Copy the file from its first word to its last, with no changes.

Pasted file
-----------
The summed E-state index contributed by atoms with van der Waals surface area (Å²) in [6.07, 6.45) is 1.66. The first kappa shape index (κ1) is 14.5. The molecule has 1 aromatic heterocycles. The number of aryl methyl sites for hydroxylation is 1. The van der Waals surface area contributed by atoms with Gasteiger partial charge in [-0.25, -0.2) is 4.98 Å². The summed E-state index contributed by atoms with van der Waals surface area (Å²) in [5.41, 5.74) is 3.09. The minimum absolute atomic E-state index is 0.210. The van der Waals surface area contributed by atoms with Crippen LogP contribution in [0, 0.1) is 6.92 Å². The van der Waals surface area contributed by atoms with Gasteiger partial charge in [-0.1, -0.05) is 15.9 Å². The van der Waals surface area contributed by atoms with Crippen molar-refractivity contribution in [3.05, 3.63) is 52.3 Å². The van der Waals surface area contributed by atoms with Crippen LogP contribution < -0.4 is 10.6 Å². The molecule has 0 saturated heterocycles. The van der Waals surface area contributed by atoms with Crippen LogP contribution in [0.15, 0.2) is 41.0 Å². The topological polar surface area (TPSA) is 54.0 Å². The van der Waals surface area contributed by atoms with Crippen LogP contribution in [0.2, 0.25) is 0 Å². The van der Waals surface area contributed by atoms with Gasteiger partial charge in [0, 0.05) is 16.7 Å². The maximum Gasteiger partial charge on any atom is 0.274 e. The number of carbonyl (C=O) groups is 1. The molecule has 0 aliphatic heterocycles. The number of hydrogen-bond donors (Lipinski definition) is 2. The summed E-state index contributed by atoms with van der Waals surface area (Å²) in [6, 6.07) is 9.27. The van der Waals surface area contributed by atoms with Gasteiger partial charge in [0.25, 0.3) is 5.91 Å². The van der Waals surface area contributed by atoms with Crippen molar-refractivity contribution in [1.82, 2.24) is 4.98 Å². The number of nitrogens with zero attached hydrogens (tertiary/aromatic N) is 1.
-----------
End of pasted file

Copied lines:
The summed E-state index contributed by atoms with van der Waals surface area (Å²) in [6.07, 6.45) is 1.66. The first kappa shape index (κ1) is 14.5. The molecule has 1 aromatic heterocycles. The number of aryl methyl sites for hydroxylation is 1. The van der Waals surface area contributed by atoms with Gasteiger partial charge in [-0.25, -0.2) is 4.98 Å². The summed E-state index contributed by atoms with van der Waals surface area (Å²) in [5.41, 5.74) is 3.09. The minimum absolute atomic E-state index is 0.210. The van der Waals surface area contributed by atoms with Crippen LogP contribution in [0, 0.1) is 6.92 Å². The van der Waals surface area contributed by atoms with Gasteiger partial charge in [-0.1, -0.05) is 15.9 Å². The van der Waals surface area contributed by atoms with Crippen molar-refractivity contribution in [3.05, 3.63) is 52.3 Å². The van der Waals surface area contributed by atoms with Crippen LogP contribution < -0.4 is 10.6 Å². The molecule has 0 saturated heterocycles. The van der Waals surface area contributed by atoms with Crippen LogP contribution in [0.15, 0.2) is 41.0 Å². The topological polar surface area (TPSA) is 54.0 Å². The van der Waals surface area contributed by atoms with Crippen LogP contribution in [0.2, 0.25) is 0 Å². The van der Waals surface area contributed by atoms with Gasteiger partial charge in [0, 0.05) is 16.7 Å². The maximum Gasteiger partial charge on any atom is 0.274 e. The number of carbonyl (C=O) groups is 1. The molecule has 0 aliphatic heterocycles. The number of hydrogen-bond donors (Lipinski definition) is 2. The summed E-state index contributed by atoms with van der Waals surface area (Å²) in [6, 6.07) is 9.27. The van der Waals surface area contributed by atoms with Gasteiger partial charge in [0.25, 0.3) is 5.91 Å². The van der Waals surface area contributed by atoms with Crippen molar-refractivity contribution in [1.82, 2.24) is 4.98 Å². The number of nitrogens with zero attached hydrogens (tertiary/aromatic N) is 1.